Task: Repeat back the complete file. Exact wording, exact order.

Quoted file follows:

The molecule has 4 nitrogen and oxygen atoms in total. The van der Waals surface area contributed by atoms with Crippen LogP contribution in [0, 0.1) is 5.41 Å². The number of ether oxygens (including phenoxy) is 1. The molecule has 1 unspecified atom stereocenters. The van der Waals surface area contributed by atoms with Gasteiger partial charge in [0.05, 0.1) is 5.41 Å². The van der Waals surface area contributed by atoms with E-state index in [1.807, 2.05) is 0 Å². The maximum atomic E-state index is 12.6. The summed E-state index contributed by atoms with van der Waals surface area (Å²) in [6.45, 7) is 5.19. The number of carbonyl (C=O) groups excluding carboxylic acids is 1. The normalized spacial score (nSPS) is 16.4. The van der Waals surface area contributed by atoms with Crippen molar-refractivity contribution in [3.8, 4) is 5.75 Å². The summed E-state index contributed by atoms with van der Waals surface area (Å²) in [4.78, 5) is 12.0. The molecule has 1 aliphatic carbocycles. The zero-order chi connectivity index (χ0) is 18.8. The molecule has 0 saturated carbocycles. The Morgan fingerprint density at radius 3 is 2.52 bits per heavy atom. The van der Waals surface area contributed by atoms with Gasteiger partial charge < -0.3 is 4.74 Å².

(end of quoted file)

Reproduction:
The molecule has 4 nitrogen and oxygen atoms in total. The van der Waals surface area contributed by atoms with Crippen LogP contribution in [0, 0.1) is 5.41 Å². The number of ether oxygens (including phenoxy) is 1. The molecule has 1 unspecified atom stereocenters. The van der Waals surface area contributed by atoms with Gasteiger partial charge in [0.05, 0.1) is 5.41 Å². The van der Waals surface area contributed by atoms with E-state index in [1.807, 2.05) is 0 Å². The maximum atomic E-state index is 12.6. The summed E-state index contributed by atoms with van der Waals surface area (Å²) in [6.45, 7) is 5.19. The number of carbonyl (C=O) groups excluding carboxylic acids is 1. The normalized spacial score (nSPS) is 16.4. The van der Waals surface area contributed by atoms with Crippen molar-refractivity contribution in [3.8, 4) is 5.75 Å². The summed E-state index contributed by atoms with van der Waals surface area (Å²) in [4.78, 5) is 12.0. The molecule has 1 aliphatic carbocycles. The zero-order chi connectivity index (χ0) is 18.8. The molecule has 0 saturated carbocycles. The Morgan fingerprint density at radius 3 is 2.52 bits per heavy atom. The van der Waals surface area contributed by atoms with Gasteiger partial charge < -0.3 is 4.74 Å².